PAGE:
- Visitors to U-M - Visiting scholars and corporate relations visitors prior to coming to U-M (screening conducted by your department or by U-M Export Controls, upon request)
- International Travel - When meeting potential foreign collaborators or speaking at a foreign university or institute (screening requested by you, conducted by U-M Export Controls)
- International Shipping - Sending equipment overseas for fieldwork or sending samples or data to international recipients (screening requested by you, conducted by U-M Export Controls, or by OTT when initiated by an outgoing Materials Transfer Agreement)
The software U-M uses for the Restricted Party Screening process simultaneously searches the following restricted party lists, which are also combined in the U.S. government Consolidated Screening List. The links below go to the federal web pages that further explain the purpose for each list and contain links to download the list.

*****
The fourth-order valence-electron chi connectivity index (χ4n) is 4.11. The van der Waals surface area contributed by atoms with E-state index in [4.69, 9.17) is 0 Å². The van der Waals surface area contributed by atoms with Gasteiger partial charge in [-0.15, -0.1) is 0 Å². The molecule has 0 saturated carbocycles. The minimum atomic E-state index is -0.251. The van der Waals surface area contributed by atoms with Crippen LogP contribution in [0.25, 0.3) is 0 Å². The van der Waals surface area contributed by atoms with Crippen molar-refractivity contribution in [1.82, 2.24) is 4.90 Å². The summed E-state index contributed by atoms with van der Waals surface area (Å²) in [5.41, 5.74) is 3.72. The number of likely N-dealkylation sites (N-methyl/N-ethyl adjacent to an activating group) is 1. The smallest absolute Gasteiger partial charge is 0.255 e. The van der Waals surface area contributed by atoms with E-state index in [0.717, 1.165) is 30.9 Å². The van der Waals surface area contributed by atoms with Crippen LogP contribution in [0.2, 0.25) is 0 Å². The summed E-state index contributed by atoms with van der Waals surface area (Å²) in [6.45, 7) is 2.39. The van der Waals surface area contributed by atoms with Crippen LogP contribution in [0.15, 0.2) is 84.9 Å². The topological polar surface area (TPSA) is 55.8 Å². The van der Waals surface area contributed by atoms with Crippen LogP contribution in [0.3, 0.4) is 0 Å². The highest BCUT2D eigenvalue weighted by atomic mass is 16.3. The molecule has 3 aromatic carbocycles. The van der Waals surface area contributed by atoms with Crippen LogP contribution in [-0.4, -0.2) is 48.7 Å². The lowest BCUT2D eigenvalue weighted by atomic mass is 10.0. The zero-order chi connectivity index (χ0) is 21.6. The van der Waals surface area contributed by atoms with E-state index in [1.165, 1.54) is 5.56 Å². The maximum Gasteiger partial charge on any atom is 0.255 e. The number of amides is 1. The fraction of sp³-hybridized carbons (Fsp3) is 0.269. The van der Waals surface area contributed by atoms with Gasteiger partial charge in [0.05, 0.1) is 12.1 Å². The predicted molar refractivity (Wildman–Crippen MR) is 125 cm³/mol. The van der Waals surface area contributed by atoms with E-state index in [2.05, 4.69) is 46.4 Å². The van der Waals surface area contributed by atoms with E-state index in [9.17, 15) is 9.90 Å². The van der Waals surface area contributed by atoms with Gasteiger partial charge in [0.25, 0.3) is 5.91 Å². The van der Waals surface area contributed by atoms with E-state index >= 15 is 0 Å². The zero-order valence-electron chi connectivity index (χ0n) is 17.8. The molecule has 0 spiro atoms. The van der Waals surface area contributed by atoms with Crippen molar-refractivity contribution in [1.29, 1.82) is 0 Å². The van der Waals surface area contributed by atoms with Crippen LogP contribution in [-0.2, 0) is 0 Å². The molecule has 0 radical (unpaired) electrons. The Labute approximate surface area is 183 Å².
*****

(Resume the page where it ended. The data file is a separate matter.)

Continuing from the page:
Department of State (ITAR):
- Nonproliferation Sanctions - Parties that have been sanctioned under various statutes regarding weapons proliferation. Note: the Federal Register is the only official and complete listing for nonproliferation sanctions determinations
- AECA Debarred List - Entities and individuals prohibited from participating directly or indirectly in the export of defense articles, including technical data, and defense services
Department of Commerce (EAR):
- Denied Persons List - Individuals and entities that have been denied export privileges. Any dealings with a party on this list that violate the terms of denial are prohibited.